It’s the idea that there is a running tally of your life’s victories and failures and joys and hurts, that culminate in a sum tally of those experiences. And that is a legacy.
After all those years of living, what do you have to show for it?
I believe that most of us strive to use the gifts God gave us to make the world better, whatever those respective talents may be. Country music, its artists, writers and culture have impacted and improved my life for as long as I can remember, the melodies and the worlds collaborating to suggest that I open myself to vulnerability.
Vulnerability is terrifying because it leaves you stripped, open for everyone to see and judge.
Country music has lifted me when I struggled to stand. It has carried me when I struggled to walk. It provided a mirror that opened my eyes to see – even when what I saw was ugly or scary.
There are a select few professions that can save a life. I believe songwriting is one of them.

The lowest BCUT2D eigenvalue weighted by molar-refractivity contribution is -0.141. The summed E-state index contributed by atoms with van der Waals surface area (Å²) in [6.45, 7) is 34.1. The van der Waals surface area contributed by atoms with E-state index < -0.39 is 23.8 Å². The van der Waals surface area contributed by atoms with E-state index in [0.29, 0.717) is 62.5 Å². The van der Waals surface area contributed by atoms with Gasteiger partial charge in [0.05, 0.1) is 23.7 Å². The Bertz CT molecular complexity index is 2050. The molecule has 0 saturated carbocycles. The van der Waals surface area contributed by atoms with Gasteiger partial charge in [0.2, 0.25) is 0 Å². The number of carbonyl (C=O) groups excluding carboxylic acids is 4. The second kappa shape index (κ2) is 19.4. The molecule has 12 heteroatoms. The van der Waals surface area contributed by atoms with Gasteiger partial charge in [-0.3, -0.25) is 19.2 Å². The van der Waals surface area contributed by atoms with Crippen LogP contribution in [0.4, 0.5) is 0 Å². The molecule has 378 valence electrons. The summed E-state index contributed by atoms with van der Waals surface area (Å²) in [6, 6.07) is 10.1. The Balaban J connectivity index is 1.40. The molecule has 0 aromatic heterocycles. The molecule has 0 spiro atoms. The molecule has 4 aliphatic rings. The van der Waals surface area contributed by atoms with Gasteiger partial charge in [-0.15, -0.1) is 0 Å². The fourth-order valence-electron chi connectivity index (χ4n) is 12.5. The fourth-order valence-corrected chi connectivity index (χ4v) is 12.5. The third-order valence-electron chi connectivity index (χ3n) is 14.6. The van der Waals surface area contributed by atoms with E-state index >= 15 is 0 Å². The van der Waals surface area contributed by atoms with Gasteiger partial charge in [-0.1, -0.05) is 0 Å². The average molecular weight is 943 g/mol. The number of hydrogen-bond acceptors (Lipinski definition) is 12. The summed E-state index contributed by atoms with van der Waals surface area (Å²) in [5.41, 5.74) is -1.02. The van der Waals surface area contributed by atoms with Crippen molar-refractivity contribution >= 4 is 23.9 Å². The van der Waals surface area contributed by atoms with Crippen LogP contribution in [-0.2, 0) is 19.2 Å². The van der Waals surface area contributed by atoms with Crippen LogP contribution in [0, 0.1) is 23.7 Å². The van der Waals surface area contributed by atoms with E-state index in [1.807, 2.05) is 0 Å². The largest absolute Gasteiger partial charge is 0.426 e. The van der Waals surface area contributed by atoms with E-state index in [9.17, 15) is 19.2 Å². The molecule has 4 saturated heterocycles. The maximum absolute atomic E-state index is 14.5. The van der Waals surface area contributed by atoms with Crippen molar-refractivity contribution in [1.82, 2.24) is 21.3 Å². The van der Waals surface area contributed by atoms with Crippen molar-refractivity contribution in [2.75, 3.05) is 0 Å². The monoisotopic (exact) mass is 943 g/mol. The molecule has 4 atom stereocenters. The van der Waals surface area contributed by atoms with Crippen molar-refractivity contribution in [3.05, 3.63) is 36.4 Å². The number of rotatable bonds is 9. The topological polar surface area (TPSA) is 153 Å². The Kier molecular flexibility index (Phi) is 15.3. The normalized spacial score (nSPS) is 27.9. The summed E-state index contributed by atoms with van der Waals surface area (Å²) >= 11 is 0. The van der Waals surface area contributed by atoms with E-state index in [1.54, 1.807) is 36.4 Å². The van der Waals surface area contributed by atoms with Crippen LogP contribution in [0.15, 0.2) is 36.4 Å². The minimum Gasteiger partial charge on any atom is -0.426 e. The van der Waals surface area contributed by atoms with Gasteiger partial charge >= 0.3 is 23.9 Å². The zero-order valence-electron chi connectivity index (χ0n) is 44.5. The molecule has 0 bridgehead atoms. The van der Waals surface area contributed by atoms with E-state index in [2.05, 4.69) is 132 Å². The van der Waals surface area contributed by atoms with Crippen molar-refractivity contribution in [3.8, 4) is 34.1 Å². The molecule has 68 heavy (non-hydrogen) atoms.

Country music saved my life, by way of Eric Church’s “Sinners Like Me” record. That’s another story for another day.
But it speaks to the raw truth in the music. Nothing else but that record seemed capable of carrying the weight of my unique emotions.
Why The Road You Leave Behind Podcast Is a Special Project For Me
From my youngest days, I remember Waylon and Willie and Hank and Hag, Reba and The Judds, Here Haw with Roy Clark and Buck Owens, Barbara Mandrell. Garth and AJ. Those sounds were present in our home and our vehicles, because my mother, Joy, felt a great connection with the artists as if they were helping her find emotions she couldn’t uncover herself, because maybe she wouldn’t. I don’t know that to be fact. I never got to ask her. But that’s absolutely how I am – and I got a lot of my character traits from her.
I tell you all of that to help define why this podcast is such a special project for me. It allows to have long form conversations with artists and industry icons about their path – and how their path impacted me and millions of others who are a lot like me.
So let’s start with Mark Miller, the brilliant front man for Sawyer Brown. his words – and the delivery of those words – have deeply impacted lives for a generation. Including mine. In this first episode of The Road You Leave Behind Podcast, Mark walks us down his personal path – from his days as a college basketball play to winning Star Search, to the internal battle he waged in deciding to release “The Walk.” As an indicator of the depth of the conversation, we were both moved to tears.